Steady, Steadi

I decided as a weekend project to build one of the DIY Stabilisers going around on the net. Going with the most basic and probably practical I followed the guidance from

Below are the results, first filmed hand held and then on the Steadicam rig. I’m also not claiming to be a master of Steadicam nor even an average user, but it does show how much of a difference it can make.

– Col B.

UPDATE: So after playing around and trying to work out my needs for this on the job I decided to pick up the Glidecam HD4000. I’ll have footage to show in the near future!

CINEMA VIEW – 2:35:1 Anamorphic Exporting from Premiere for Vimeo/Youtube Upload

After hunting around on the net and various sources for a simple guide on how to get your DSLR or whatever footage into the 2:35:1 Anamorphic format I have decided to write my own. This method will allow you to export to Vimeo and Youtube without the black bars showing when the video is embedded.

1. Firstly download this PSD file from the following link –

2. The above will be your template/guide for aligning your footage in the timeline. Import the above template into Premiere (if using FCP convert this to a PNG and go from there) and place in your timeline above all video tracks so that it sits on top. Note below that the 2:35:1 marks are not yet turned on, as shown in the program monitor.

Screen Shot 2013-05-19 at 11.00.15 PM

3. Once inserted into the timeline, make the template visible and lock it from being editable as shown below. You will now have black bars top and bottom of your program monitor. Now import and edit your footage as required:


4. Once editing you might find that you aren’t happy with where the shot lies e.g. the actor’s eye-line is cutoff or an important piece of scene information is missing due to the 2:35:1 crop area. This is now the time to reposition the image to highlight what you want seen. This is one of the great advantages of 2:35:1, you can force the viewer to look at a desired focal point.

Select each individual clip and then select Motion from the effects menu and change the relevant position numbers of the clip. The number you are wanting to effect should default to 540 in a 1080p clip. Simply decrease the number to move the video up and increase to move down. Bare in mind that moving it too far will increase the area of black space at the top or bottom of the screen beyond that of the 2:35:1 framing.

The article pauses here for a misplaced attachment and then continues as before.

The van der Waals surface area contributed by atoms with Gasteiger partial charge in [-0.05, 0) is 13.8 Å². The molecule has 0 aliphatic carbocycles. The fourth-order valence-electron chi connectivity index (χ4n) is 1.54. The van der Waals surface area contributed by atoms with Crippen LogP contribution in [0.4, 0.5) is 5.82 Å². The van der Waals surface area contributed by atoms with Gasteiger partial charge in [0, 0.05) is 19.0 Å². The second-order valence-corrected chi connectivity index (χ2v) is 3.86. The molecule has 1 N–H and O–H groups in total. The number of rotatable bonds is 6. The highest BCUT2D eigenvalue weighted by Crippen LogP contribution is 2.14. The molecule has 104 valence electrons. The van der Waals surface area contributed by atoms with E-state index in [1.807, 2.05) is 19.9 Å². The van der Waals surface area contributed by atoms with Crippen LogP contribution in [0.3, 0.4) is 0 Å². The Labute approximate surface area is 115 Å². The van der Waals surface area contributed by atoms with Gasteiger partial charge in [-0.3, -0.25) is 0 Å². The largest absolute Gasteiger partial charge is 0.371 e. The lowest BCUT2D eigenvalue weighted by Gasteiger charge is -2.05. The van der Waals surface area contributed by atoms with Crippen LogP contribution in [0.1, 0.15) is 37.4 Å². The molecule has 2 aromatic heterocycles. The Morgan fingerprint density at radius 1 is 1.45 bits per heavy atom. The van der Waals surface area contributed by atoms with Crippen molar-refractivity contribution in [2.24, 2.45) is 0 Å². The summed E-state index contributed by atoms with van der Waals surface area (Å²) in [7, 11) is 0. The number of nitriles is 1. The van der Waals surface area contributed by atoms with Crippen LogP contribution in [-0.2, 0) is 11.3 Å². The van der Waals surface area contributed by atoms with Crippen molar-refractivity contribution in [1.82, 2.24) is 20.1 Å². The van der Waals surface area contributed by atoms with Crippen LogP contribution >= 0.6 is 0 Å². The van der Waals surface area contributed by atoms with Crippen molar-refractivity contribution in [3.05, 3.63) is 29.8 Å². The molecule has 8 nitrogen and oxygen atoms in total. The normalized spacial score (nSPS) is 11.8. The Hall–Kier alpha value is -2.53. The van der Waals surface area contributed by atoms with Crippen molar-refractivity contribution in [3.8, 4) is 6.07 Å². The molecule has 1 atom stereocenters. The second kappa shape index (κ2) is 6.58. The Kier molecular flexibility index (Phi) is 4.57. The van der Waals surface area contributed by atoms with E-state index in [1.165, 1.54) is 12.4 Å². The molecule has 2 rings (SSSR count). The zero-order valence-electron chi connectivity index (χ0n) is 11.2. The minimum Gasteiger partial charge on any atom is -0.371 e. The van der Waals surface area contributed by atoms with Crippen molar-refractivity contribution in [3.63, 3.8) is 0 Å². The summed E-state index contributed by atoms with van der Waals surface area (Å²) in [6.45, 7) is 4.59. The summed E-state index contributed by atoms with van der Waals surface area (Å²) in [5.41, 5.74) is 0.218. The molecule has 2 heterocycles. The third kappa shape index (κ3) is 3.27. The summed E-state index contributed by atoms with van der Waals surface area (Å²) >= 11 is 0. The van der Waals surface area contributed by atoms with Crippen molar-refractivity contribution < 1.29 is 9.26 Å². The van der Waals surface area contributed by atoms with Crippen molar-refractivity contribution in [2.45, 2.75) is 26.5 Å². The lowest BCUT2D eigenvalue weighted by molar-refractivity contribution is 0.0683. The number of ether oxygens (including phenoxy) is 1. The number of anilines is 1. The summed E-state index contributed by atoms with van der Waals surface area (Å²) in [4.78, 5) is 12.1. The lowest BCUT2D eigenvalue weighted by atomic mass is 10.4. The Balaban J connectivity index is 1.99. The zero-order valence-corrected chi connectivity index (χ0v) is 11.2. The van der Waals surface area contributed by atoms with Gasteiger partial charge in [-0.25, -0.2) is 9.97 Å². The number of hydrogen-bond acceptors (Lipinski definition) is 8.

5. Now your ready to export your video. Follow the usual path File – Export – Media. Here you want to setup the export settings. I recommend the following, and it must be done in this order or else the Output resolution will continue to reset to 1920×1080.


Settings (as above and below):

  • Select custom H.264 as video format
  • Select level from the Basic Video Settings. As a standard it can remain on 4.2 but if your dealing with RED/Arri/BMCC footage you will want use the 5.1 level as it allows for a larger bitrate encoding.
  • Select High from the profile list. The default is main, but high will encode the file with less compression.
  • Change Pixel Aspect Ratio to Square Pixels.
  • Choose your appropriate frame rate.
  • Change the resolution to 1920×816, this will change the output size of the video to meet the 2:35:1 size.
  • Use VBR 2 Pass for bitrate at the bottom of the Basic Video Settings panel
  • For DSLR use a bitrate of 16mps (higher than recommended, but retains more detail)

Screen Shot 2013-05-19 at 11.01.16 PM

6. The final step is the cropping of the video to make sure it meets the required output. While you have already set the output size (1920×816), you will now need to set the crop. Crop your source at the top (132) and bottom (131) to remove the black lines and enable your video to embed in widescreen, rather than with the annoying black bars.

Once the crop has been done and the output view looks to only show the cropped video, then you may export.


So why go through all the effort? Simple if you export a file setup to be 2:35:1 via the normal export route, you will find that it retains black bars, top and bottom even if embedded (as below). Some people don’t mind that, but I personally think it’s sloppy and really effects the embedded view of your videos.


By completing the steps above you will now have an embedded view that looks like this:


Simple, clean and ready for Vimeo and Youtube upload without those pesky black bars.

– Col B